Mazda has commenced sales of its CX-3 compact crossover in Japan, powered by a 1.5-liter diesel engine. But for the United States, the engine choice will be a gasoline one, according to Mazda chief engineer Michio Tomiyama. Mazda expects to sell around 150,000 CX-3s annually, 36,000 units of them from Japan.
The Japanese price for the CX-3 starts at JPY2.376 million ($19,970) and tops out at JPY3.024 million ($25,410). Mazda chief executive Masamichi Kogai said the CX-3 will be introduced in Australia by end of March this year, and then in Europe. The compact crossover will be launched in the US in mid-2015.
According to Kogai, Mazda only offers a diesel package in Japan since the brand’s other diesel offerings are hot commodities in the country. In fact, around 75 percent of CX-5 buyers in Japan picked diesel version, and Mazda sold over half of the 79,222 clean diesel passenger vehicles delivered in the country in 2014.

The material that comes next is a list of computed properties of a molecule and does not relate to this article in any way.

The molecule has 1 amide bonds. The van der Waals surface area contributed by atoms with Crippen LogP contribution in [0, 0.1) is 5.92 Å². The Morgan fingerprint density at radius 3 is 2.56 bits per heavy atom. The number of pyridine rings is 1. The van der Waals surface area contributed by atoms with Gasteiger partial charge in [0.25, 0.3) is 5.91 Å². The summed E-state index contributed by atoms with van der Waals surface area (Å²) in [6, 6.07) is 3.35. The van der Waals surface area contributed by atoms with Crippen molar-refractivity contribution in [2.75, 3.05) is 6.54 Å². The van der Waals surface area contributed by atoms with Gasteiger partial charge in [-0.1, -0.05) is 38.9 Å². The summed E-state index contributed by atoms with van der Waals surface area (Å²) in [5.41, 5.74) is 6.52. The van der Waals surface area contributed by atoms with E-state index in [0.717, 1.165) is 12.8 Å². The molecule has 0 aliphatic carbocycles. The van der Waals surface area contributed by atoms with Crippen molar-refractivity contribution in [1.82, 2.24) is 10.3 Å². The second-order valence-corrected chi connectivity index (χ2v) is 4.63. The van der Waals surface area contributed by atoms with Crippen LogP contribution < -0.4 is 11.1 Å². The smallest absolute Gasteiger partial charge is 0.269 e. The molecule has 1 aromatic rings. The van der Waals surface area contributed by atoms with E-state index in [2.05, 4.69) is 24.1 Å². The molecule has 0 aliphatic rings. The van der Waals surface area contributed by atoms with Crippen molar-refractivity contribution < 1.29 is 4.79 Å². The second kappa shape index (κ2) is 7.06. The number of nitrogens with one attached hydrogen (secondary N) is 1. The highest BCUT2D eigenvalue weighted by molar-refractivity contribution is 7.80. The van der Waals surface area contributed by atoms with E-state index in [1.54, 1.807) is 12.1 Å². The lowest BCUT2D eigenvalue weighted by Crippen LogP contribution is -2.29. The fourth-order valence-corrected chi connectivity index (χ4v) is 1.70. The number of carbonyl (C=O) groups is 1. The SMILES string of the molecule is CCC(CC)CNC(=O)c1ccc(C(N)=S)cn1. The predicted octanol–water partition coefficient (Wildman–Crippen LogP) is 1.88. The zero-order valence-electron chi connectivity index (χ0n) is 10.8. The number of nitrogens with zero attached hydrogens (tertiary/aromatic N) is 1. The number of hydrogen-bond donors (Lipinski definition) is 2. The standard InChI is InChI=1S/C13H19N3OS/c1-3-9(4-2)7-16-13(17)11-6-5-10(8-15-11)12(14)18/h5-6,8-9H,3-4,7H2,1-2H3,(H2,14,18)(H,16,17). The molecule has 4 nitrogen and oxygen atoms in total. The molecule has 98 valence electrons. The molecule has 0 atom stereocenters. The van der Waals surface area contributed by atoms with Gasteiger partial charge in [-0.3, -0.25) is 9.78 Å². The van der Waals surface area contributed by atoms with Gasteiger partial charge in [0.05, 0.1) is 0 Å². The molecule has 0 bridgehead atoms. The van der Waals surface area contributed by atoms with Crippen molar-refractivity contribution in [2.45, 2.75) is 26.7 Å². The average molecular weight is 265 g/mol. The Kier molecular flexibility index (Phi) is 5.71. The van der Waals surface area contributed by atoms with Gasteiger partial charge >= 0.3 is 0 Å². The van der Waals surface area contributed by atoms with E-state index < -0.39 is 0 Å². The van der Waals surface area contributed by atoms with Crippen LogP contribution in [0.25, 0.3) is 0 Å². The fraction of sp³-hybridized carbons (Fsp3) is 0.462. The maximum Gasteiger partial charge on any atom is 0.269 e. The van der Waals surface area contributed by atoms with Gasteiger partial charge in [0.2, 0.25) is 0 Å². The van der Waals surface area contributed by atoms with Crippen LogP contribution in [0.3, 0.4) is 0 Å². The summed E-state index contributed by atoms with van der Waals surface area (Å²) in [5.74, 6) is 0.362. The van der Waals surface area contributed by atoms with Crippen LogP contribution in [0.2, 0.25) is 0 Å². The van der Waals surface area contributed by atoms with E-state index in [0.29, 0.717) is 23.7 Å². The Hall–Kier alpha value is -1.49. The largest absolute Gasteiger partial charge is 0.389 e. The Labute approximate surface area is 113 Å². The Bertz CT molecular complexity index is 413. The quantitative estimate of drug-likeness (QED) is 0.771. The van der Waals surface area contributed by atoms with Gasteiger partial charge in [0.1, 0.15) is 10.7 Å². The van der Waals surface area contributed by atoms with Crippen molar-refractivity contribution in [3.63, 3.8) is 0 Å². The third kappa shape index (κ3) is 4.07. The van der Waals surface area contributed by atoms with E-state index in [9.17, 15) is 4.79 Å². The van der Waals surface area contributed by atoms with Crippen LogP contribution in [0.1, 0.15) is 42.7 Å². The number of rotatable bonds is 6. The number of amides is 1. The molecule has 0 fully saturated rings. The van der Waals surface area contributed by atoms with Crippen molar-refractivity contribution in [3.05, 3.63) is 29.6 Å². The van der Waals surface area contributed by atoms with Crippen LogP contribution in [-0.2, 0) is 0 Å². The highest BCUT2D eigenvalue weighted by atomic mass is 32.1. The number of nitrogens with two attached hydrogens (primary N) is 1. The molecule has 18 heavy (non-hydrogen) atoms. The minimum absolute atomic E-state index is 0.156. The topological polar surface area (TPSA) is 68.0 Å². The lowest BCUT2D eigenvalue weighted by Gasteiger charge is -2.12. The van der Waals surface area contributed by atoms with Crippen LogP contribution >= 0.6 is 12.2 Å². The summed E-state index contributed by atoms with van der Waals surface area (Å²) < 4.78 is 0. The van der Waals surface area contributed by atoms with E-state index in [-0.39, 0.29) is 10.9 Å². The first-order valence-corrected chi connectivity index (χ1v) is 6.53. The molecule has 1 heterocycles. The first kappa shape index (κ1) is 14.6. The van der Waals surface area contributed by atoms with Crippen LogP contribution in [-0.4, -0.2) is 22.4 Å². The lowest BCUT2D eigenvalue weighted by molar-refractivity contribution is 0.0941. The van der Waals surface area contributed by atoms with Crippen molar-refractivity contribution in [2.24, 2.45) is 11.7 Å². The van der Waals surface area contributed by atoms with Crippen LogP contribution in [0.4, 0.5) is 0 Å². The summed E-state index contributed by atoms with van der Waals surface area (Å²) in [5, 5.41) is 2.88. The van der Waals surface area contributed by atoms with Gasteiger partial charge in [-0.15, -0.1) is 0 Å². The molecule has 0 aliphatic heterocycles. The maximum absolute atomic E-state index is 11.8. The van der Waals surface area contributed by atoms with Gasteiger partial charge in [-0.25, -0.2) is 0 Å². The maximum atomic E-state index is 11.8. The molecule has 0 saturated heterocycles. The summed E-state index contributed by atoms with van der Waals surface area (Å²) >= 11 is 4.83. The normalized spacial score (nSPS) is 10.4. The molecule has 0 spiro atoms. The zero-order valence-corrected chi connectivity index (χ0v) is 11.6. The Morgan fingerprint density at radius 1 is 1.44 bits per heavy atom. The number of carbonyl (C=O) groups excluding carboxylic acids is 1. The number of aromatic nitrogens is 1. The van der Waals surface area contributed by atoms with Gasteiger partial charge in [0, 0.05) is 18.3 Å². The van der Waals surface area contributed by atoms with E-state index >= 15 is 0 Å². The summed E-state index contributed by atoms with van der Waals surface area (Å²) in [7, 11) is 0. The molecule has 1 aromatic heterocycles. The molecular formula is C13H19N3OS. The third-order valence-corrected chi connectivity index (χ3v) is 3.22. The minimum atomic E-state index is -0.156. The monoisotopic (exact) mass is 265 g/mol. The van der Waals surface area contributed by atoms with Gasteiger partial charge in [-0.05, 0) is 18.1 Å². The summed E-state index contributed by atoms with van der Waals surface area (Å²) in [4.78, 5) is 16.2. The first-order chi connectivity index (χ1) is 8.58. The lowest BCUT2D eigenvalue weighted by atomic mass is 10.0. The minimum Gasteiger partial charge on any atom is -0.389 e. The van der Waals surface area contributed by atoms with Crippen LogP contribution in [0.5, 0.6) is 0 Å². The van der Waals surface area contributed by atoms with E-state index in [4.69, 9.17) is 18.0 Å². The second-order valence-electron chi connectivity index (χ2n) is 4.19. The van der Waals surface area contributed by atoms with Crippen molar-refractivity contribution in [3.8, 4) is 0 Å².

The US version of the CX-3 will be powered by a four-cylinder, 2.0-liter Skyactiv gasoline engine mated to a six-speed automatic transmission. Mazda has delayed the launch of its diesel offerings in the US, partly because of fuel prices and also because of the challenges in tuning the engine to comply with stiff emissions standards in the country without losing its sporty driving feel and torque.
Tomiyama remarked that Mazda was expected to make a breakthrough in balancing power and emissions “soon.” Mazda has already shifted production of its Mazda2 compact from its Hiroshima site to its Hofu plant to create output space for the CX-3, which segment was the fourth-largest in the US in 2014 with 2.02 million unit sales.
In fact, the compact SUV/crossover segment grew the fasted in 2014, surging 15 percent to outpacing the auto industry’s 5.9 percent growth. The US compact SUV/crossover segment is led by the Honda CR-V followed by Ford Escape. Other players in the segment are the Nissan Juke and Chevrolet Trax.